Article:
I recently went on a 10 day silent meditation retreat. It had been about 5 years since I had done this kind of practice. It was time. As my roommate said, “you need to be somewhere where you have no identity or responsibilities for awhile.” I have done 5 & 10 day sits before over the years. They were grueling and at some point I wanted desperately to get up and leave my seat. This time, I contemplated sitting for longer. What shifted?
Y.S.I.14 sa tu dirghakala nairantarya satkara asevitah drdhabhumih
“Long, uninterrupted, alert practice is the firm foundation for restraining the fluctuations.
When the effort is continued in accordance with the yogic principles consistently and for a long time, with earnestness, attention, application and devotion the yogic foundation is firmly established.”
-BKS Iyengar, Light on the Yoga Sutras of Patanjali
All the physical “work” I've done to open my hips and strengthen my spine assisted me in finding a comfortable seat (swastikasana, virasana, siddhasana, padmasana). All the mental work I have done to focus my mind helped me to stay with the practice despite the fluctuations that continued to arise: pain, thoughts, anxiety, planning, passion, grief, anger, etc. All the emotional work I have done to break my attachment to “I”, to dedicate myself to the virtues of friendliness, compassion, and joy for others helped me to come out of the self-absorption which we all fall into, particularly when we are sitting alone with ourselves for so long.
If we want to learn to play the piano, or speak French, or run a marathon, we understand that it will take long training; that it won’t always be fun. And, then one day we play an entire piece on the piano without a mistake, without looking at our hands. Or we understand a complete conversation in French without having to look up words. Or, we are running, for the the sheer joy of running. These moments feel like miracles, but really they are the result of the long, uninterrupted training. In my spiritual practice, some part of me expected or wanted some mind-blowing experience like God speaking from the sky, lightening bolts, or a burning bush. But most of the miracles in my practice have felt like they snuck up on me. Like the time I was so immersed in what I was doing that it surprised me to find that a happy cat had climbed into my lap and was purring with abandon.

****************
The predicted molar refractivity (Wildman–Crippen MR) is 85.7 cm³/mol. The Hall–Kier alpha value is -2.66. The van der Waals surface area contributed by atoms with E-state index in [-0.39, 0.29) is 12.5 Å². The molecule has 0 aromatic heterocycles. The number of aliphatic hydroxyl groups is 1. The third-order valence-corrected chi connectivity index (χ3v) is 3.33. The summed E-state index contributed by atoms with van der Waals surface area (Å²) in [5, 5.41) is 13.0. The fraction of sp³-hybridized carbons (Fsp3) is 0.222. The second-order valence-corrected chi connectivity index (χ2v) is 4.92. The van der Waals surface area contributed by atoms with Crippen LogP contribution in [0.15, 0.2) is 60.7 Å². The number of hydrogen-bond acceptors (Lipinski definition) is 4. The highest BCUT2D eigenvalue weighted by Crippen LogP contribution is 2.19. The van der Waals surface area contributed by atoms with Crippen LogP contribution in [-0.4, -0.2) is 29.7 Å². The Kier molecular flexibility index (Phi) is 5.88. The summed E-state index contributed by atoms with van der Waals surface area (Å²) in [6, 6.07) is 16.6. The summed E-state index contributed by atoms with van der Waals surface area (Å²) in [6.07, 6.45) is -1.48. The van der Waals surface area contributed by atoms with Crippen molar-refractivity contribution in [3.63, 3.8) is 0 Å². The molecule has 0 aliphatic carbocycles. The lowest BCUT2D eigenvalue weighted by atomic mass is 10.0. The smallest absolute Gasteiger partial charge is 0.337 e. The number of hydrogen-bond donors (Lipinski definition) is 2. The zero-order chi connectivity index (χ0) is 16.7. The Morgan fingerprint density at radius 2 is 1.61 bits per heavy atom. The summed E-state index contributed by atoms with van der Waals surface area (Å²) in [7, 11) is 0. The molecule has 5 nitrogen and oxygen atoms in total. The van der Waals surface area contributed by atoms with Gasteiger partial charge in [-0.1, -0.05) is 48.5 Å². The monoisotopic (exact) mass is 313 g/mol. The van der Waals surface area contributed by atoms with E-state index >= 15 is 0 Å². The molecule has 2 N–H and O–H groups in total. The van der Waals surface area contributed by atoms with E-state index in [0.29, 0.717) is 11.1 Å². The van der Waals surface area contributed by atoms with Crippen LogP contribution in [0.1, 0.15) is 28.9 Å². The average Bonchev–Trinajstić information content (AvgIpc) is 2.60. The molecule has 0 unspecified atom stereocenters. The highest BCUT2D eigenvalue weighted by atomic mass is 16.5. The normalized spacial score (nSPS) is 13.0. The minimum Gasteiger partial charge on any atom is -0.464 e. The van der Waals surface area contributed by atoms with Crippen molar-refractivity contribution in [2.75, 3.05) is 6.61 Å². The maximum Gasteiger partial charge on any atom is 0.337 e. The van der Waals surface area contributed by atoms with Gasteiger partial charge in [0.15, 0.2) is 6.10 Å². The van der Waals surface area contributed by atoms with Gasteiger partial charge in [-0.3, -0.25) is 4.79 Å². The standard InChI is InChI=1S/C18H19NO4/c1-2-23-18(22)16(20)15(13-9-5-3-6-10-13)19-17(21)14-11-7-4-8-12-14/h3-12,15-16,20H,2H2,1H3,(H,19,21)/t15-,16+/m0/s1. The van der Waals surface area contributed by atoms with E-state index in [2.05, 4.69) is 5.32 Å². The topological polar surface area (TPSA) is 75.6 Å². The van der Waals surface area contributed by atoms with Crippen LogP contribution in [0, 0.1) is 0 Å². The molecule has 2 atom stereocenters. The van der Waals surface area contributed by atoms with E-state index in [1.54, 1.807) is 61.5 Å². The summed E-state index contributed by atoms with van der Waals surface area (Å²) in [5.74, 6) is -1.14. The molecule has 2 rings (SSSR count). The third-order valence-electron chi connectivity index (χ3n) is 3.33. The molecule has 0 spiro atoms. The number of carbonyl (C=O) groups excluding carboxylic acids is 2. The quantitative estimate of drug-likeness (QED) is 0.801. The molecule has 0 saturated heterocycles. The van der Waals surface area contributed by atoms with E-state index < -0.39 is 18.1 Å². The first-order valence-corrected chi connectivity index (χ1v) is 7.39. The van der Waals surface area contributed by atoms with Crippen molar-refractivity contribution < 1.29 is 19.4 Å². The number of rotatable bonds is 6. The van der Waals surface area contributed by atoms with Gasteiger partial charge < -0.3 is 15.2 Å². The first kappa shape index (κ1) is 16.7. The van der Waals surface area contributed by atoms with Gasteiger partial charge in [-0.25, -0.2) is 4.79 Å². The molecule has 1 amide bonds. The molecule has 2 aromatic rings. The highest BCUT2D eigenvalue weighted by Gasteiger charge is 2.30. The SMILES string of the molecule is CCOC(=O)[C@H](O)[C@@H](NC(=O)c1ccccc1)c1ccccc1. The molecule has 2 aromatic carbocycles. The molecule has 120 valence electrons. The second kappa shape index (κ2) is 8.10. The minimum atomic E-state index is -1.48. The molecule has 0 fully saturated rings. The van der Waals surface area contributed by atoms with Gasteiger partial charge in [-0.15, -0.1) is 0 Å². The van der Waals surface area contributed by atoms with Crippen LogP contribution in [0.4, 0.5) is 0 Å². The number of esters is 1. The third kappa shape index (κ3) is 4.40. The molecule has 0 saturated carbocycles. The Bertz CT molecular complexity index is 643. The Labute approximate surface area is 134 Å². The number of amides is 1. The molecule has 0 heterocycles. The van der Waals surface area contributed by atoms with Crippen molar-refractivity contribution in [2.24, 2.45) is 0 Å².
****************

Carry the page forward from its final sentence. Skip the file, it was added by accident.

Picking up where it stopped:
It’s not that I didn’t have difficulties at this retreat, I absolutely did, but that I was able to stay with them, to hold them and greet them and treat them with care and then eventually let them go. Or, perhaps more accurately, observe them leaving of their own accord when I stopped resisting them. I also realized that my practice which has been such a discipline for so many years has shifted. It no longer feels so much like work. My practice is my life, a refuge in a world that is often difficult to be in. There is no other choice but to practice.
“Discipline is a safety measure. It appears in the beginning as regimentation, but the moment you labour with love, discipline disappears and passion for the ultimate aim sets in. When transformation takes place, discipline suddenly vanishes and you become part and parcel of that object for which you and I are struggling.” -B.K.S. Iyengar
I urge you (yes you!) to develop a spiritual practice with ardour, wonder, humor and discipline in your daily lives. I assure you that the pay-offs are greater than you could ever imagine. Going to class is great. Having a teacher you connect with and trust is essential. But, at the end of the day, it comes down to your practice. There is no time to lose. Start now. The most common excuses I hear:
I don’t have time: Look seriously at where you are spending your time. Are you really spending your time is a beneficial way? Almost everyone can find 20 minutes in their day if they really try.
I’m not flexible: Well how and the hell are you going to get flexible?
I can’t afford it: Home practice is free! All you need is your body and some poses.
Sound familiar? Don’t beat yourself up, don’t judge yourself, laugh and no that you are in good company. Then, atha yoganusasanam, NOW BEGINS the practice of yoga!
Sadhana Practice Immersion over Labor Day
with Cynthia Bates & Heather Haxo Phillips